SAN FRANCISCO (CN) – A merger between Continental and United Airlines does not substantially harm airline passengers, a federal judge ruled in denying a class’ bid to block the deal.
The decision came after a two-day hearing earlier this month, where U.S. District Judge Richard Seeborg heard testimony from Continental CEO Jeffrey Smisek and United CEO Glenn Tilton.
Forty-nine consumers sued in June, claiming the merger creating the largest airline in the world would crush competition and result in higher fares and reduced routes. Under questioning from class attorney Joseph Alioto, Smisek argued that without the merger, Continental would no longer be able to compete in the airline industry.
Seeborg found it unnecessary to address this argument, writing, “suffice it to say that defendants presented evidence that delaying the merger would result, among other things, in the loss of significant revenue synergies and cost savings … in threatened job security for tens of thousands of employees who will benefit from a more stable employer, and in the continued deferral of capital and technology investments.”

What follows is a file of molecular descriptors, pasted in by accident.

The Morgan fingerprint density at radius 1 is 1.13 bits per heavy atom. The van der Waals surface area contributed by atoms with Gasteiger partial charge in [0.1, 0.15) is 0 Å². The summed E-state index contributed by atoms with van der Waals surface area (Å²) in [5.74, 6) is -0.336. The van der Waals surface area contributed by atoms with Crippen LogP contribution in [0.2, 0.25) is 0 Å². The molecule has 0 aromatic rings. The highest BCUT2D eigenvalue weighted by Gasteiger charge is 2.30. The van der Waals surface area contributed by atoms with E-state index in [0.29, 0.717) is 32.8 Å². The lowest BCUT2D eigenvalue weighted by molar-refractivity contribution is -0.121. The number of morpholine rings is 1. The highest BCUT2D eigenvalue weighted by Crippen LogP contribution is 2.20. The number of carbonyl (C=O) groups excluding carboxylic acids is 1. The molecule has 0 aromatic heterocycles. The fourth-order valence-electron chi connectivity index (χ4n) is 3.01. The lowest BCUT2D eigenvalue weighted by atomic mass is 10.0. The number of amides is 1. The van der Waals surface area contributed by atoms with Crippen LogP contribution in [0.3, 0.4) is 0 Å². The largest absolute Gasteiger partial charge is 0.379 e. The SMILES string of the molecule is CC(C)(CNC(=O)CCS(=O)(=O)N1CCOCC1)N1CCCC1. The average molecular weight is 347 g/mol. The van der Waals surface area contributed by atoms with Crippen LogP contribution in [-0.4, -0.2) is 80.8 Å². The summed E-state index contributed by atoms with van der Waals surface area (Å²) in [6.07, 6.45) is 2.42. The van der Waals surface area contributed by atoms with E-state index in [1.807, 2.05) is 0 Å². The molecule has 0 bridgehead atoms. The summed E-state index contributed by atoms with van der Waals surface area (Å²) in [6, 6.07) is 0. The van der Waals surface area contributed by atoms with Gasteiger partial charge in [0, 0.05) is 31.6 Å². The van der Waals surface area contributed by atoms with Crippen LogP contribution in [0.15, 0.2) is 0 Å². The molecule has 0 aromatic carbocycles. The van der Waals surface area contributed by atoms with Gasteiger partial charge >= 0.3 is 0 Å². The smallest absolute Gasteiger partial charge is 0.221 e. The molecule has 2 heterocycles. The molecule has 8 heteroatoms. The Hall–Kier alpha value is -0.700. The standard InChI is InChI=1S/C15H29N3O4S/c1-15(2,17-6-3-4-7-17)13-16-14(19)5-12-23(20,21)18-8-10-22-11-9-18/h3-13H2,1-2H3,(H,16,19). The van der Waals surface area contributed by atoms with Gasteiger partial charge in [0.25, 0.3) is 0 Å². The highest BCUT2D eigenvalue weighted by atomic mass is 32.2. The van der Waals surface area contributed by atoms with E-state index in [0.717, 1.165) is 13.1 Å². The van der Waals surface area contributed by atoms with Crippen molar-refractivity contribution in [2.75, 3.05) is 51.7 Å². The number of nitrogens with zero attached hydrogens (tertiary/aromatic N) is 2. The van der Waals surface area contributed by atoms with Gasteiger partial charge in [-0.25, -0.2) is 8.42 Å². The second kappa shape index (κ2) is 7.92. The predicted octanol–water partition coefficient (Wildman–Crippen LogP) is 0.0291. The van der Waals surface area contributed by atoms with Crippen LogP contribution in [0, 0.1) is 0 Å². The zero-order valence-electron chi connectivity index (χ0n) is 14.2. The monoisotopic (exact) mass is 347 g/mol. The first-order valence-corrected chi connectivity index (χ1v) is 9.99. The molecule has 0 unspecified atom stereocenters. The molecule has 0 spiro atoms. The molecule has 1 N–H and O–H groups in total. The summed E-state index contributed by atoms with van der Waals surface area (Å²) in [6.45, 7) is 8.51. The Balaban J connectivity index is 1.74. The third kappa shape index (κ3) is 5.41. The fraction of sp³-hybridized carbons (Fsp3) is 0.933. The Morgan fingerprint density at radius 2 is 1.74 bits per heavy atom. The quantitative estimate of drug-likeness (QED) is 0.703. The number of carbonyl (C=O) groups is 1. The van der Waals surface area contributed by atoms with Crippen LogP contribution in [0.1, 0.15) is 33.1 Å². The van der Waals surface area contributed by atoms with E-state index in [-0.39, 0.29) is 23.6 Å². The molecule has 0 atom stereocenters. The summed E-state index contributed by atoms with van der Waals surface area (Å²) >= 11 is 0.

The merger also would not significantly affect the passengers’ lives, Seeborg concluded, since “None of the plaintiffs testified to having flown regularly and only one stated that when she does fly she is likely to use United or Continental,” the judge wrote.
“While each plaintiff provided an affidavit stating an unformed hope of future air travel, this speculative injury is insufficient to establish irreparable harm or tip the scale in plaintiffs’ favor. Although plaintiffs allege, in their briefing, that this merger will adversely effect consumer choice and purchasing power by resulting in increased airfares, decreased capacity, poorer service and a constraint on the ability of other network carriers to compete, they still must establish that these alleged effects will be personal to them. They have not done so.”
Alioto was not available for an interview but said in a voice message that he was disappointed in Seeborg’s ruling, which he said went against U.S. Supreme Court precedent.
“The court decided not to follow the Supreme Court decisions in the 1960s and 70s against these mergers, and that is very disappointing,” he said. “I think that if the Supreme Court is going to change its views and overrule its prior decisions, I think the only court to do that is the Supreme Court itself.
“Those decisions were very tough against mergers and in this case where you have the largest airline in the world there is no doubt that under those prior decisions that merger would never be allowed.”